The sunniest and warmest summer weekend in the Northeast turned out to be a great weekend to hike in the White Mountains, if you can believe it. I decided to do the Bonds loop and maybe add in a few side trips to hit other summits.
I got to Franconia Notch several hours before my hiking partners on Friday, since my job is a little more flexible. To kill some time, I went up the Kinsman Ridge trail to Cannon Mountain. The trail is extremely steep and eroded into long gullies, but was a fun hike. After a summer of cold and wet conditions, the heat and humidity were hard to deal with. At the top of Cannon were dozens of people who had taken the aerial tramway up and seemed confused that a few people might walk up the mountain.
Fast forward to the evening, when I met Angela at the Lincoln Woods parking lot. We got a late start, and Gary even later (he met us at the campsite in the morning), and got to Franconia Brook tentsite just as dark was setting in. It seemed every person in New England had the same idea as we had, since the campsite was full to capacity.
In the morning, once Gary showed up, we crossed the Pemigewasset River by fording it near our campsite, almost immediately discovering a bridge that would have saved us some wet feet. No problem, though. The water was brisk and refreshing. Later in the day we would be more than happy to take a dunk in the icy waters.
By the time we got to Bondcliff, I was pouring sweat like it was my job. The trail was surprisingly easy compared to other trails I’ve been on this summer, but the humidity was murder. Once we arrived at the cliffs, though, a steady breeze dried us off in short time. Several people were already up there enjoying the views, which were spectacular. One other peakbagger helped us identify peaks like Carrigain, Tripyramid, Chocorua, and several others just as distant.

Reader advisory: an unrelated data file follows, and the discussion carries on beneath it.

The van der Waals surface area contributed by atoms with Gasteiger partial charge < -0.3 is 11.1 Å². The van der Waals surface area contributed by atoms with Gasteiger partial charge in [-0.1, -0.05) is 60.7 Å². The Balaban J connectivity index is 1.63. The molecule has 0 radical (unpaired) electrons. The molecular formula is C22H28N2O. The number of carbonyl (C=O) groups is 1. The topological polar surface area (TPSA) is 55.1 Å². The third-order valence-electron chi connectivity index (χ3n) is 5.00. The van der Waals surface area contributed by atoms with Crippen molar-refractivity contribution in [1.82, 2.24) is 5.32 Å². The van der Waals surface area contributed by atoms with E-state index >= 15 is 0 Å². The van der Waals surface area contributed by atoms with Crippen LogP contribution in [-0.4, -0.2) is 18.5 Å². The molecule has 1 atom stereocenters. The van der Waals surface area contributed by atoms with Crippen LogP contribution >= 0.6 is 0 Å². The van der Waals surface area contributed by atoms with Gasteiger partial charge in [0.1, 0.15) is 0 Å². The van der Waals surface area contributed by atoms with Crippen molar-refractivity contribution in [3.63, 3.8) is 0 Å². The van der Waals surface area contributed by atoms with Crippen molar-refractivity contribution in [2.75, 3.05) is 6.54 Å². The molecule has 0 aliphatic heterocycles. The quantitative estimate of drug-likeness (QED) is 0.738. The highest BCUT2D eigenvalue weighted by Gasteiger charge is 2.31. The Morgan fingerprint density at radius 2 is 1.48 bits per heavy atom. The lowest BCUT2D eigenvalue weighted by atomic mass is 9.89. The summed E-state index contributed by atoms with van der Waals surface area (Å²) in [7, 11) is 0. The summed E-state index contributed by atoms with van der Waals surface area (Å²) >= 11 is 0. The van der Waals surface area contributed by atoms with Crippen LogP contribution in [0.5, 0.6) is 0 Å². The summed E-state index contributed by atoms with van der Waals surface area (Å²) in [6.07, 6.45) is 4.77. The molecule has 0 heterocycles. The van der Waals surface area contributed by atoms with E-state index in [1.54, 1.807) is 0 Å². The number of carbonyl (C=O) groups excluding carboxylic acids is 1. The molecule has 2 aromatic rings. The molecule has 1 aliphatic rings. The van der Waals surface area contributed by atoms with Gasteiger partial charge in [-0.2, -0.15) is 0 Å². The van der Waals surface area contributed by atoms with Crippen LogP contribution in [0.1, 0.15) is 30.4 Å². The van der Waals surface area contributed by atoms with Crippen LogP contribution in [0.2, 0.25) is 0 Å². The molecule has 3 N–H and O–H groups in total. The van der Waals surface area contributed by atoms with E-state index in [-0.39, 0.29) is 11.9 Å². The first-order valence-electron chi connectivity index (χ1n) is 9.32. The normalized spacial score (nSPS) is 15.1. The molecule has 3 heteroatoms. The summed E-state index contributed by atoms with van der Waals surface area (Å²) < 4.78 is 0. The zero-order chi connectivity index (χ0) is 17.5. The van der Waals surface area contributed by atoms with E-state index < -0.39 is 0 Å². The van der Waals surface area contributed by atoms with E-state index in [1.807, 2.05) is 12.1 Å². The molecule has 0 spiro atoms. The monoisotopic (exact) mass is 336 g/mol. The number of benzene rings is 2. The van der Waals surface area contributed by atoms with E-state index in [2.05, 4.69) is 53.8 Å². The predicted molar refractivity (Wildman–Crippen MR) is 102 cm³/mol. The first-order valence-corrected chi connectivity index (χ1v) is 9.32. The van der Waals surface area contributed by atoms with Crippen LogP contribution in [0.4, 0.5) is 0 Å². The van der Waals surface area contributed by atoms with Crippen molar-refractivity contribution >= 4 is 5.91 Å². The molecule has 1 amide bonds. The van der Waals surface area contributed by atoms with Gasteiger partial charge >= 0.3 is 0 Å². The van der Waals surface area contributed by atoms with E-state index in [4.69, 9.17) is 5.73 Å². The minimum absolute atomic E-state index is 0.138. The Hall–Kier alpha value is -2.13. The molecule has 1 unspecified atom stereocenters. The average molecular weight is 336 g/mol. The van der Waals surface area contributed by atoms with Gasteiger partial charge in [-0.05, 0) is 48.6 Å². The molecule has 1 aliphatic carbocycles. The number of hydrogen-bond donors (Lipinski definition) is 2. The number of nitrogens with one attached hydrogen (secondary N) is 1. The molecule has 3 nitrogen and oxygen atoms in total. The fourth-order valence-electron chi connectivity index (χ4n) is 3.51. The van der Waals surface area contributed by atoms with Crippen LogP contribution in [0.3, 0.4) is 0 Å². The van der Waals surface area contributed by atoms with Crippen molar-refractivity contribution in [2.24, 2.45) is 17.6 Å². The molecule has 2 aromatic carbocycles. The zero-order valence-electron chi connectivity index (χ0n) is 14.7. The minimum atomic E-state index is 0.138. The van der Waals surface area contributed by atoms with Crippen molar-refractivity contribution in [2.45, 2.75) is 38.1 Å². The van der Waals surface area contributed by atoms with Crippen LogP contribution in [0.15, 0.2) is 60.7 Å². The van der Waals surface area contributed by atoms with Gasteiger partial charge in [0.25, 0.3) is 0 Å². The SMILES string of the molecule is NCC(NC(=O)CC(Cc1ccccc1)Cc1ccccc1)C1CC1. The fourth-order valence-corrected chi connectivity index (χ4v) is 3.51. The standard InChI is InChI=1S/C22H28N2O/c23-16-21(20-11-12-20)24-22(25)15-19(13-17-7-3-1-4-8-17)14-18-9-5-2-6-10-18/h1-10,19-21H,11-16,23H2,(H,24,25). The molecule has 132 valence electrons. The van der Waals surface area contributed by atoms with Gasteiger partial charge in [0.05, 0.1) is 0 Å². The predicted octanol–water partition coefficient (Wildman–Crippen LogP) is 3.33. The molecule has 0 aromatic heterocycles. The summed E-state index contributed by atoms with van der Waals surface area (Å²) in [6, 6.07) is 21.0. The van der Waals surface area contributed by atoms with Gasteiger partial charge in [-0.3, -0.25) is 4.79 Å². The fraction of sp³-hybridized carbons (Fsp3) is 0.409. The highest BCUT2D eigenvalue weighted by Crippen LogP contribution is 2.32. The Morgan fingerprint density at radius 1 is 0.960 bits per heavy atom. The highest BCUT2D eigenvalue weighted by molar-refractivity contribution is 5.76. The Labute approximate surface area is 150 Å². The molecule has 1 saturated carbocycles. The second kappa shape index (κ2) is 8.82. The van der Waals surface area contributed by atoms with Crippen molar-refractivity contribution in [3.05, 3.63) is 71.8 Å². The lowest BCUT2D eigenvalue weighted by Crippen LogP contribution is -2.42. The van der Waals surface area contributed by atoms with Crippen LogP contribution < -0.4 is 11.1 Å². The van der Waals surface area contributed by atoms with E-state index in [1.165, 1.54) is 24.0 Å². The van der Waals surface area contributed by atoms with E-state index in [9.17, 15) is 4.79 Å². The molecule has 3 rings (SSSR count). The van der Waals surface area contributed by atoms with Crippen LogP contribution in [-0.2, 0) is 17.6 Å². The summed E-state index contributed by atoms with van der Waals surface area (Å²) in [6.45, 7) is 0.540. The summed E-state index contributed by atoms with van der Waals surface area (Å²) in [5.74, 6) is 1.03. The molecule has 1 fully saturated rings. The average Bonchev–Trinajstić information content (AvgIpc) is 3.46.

We continued on to Mt Bond, then West Bond, alternating between extremely sweaty and windblown. After West Bond, we went into Guyot campsite for water, and Angela headed back the way we came in order to get back to work the next day. Gary and I continued on to South Twin, then down to Galehead hut, pushing to get to Thirteen Falls tentsite by dark.
The crowds throughout the day were pretty large compared to what I’m used to. As we hiked in the afternoon, it seemed dozens of people were headed for Guyot Campsite, so we counted ourselves lucky that we were headed to a less crowded area. Well, it turned out Thirteen Falls had a record number of campers for the summer, too. Despite 30+ people there, it seemed relatively uncrowded, and we had a nice, relaxing evening hanging.
Gary and I were out early in the morning to do Owl’s Head. The Lincoln Brook trail’s northern half seems to have been abandoned by the trail maintainers, since it literally disappears in two or three places. Luckily, we found it again with a few short bushwhacks, and eventually made our way to the Owl’s Head path, which we discovered by the smell before we saw it. Yesterday we heard from several people about a dead moose on the trail that is so smelly you have to bushwhack around it. The rumor was true. Several people went up Owl’s Head, and rather than views or a hard hike the talk of the day was the maggots and the smell.
The rest of the story is simple. The southern end of Lincoln Brook trail, then the flat Franconia Brook trail and the Lincoln Woods trail are easy as pie. The hardest part of the afternoon was finding a place to eat at 3 PM in Lincoln, and then staying awake for the drive home.
For the rest of the pictures, check out my picasa page.